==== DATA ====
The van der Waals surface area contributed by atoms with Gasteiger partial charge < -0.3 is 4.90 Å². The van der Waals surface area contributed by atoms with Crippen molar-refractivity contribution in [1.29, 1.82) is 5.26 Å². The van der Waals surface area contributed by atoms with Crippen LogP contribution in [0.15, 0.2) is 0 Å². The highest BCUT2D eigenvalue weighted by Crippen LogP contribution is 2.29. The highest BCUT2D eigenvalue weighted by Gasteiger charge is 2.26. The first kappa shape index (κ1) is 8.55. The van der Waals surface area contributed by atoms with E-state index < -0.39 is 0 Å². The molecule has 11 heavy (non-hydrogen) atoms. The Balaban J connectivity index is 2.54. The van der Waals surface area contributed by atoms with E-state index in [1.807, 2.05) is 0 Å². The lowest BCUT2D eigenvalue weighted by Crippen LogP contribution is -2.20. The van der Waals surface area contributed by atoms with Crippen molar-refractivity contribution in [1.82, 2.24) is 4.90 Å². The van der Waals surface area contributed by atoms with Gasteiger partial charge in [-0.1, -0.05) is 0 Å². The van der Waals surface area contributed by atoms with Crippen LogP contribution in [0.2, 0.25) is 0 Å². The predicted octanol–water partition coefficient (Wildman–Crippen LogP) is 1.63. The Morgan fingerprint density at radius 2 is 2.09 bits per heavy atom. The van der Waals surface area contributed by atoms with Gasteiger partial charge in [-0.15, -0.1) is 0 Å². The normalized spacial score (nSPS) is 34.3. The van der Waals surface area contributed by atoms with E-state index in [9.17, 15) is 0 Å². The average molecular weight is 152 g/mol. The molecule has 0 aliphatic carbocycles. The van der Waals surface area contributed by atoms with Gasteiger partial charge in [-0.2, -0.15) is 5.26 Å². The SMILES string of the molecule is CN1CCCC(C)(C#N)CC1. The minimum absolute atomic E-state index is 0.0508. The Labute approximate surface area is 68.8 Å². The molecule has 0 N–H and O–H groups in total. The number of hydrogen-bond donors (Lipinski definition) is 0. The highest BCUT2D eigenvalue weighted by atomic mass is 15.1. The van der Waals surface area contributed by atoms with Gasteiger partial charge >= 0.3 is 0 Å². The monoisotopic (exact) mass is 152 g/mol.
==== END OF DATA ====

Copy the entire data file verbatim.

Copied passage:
The van der Waals surface area contributed by atoms with Gasteiger partial charge < -0.3 is 4.90 Å². The van der Waals surface area contributed by atoms with Crippen molar-refractivity contribution in [1.29, 1.82) is 5.26 Å². The van der Waals surface area contributed by atoms with Crippen LogP contribution in [0.15, 0.2) is 0 Å². The highest BCUT2D eigenvalue weighted by Crippen LogP contribution is 2.29. The highest BCUT2D eigenvalue weighted by Gasteiger charge is 2.26. The first kappa shape index (κ1) is 8.55. The van der Waals surface area contributed by atoms with E-state index < -0.39 is 0 Å². The molecule has 11 heavy (non-hydrogen) atoms. The Balaban J connectivity index is 2.54. The van der Waals surface area contributed by atoms with E-state index in [1.807, 2.05) is 0 Å². The lowest BCUT2D eigenvalue weighted by Crippen LogP contribution is -2.20. The van der Waals surface area contributed by atoms with Crippen molar-refractivity contribution in [1.82, 2.24) is 4.90 Å². The van der Waals surface area contributed by atoms with Gasteiger partial charge in [-0.1, -0.05) is 0 Å². The van der Waals surface area contributed by atoms with Crippen LogP contribution in [0.2, 0.25) is 0 Å². The predicted octanol–water partition coefficient (Wildman–Crippen LogP) is 1.63. The Morgan fingerprint density at radius 2 is 2.09 bits per heavy atom. The van der Waals surface area contributed by atoms with Gasteiger partial charge in [-0.15, -0.1) is 0 Å². The normalized spacial score (nSPS) is 34.3. The van der Waals surface area contributed by atoms with E-state index in [9.17, 15) is 0 Å². The average molecular weight is 152 g/mol. The molecule has 0 aliphatic carbocycles. The van der Waals surface area contributed by atoms with Gasteiger partial charge in [-0.2, -0.15) is 5.26 Å². The SMILES string of the molecule is CN1CCCC(C)(C#N)CC1. The minimum absolute atomic E-state index is 0.0508. The Labute approximate surface area is 68.8 Å². The molecule has 0 N–H and O–H groups in total. The number of hydrogen-bond donors (Lipinski definition) is 0. The highest BCUT2D eigenvalue weighted by atomic mass is 15.1. The van der Waals surface area contributed by atoms with Gasteiger partial charge >= 0.3 is 0 Å². The monoisotopic (exact) mass is 152 g/mol.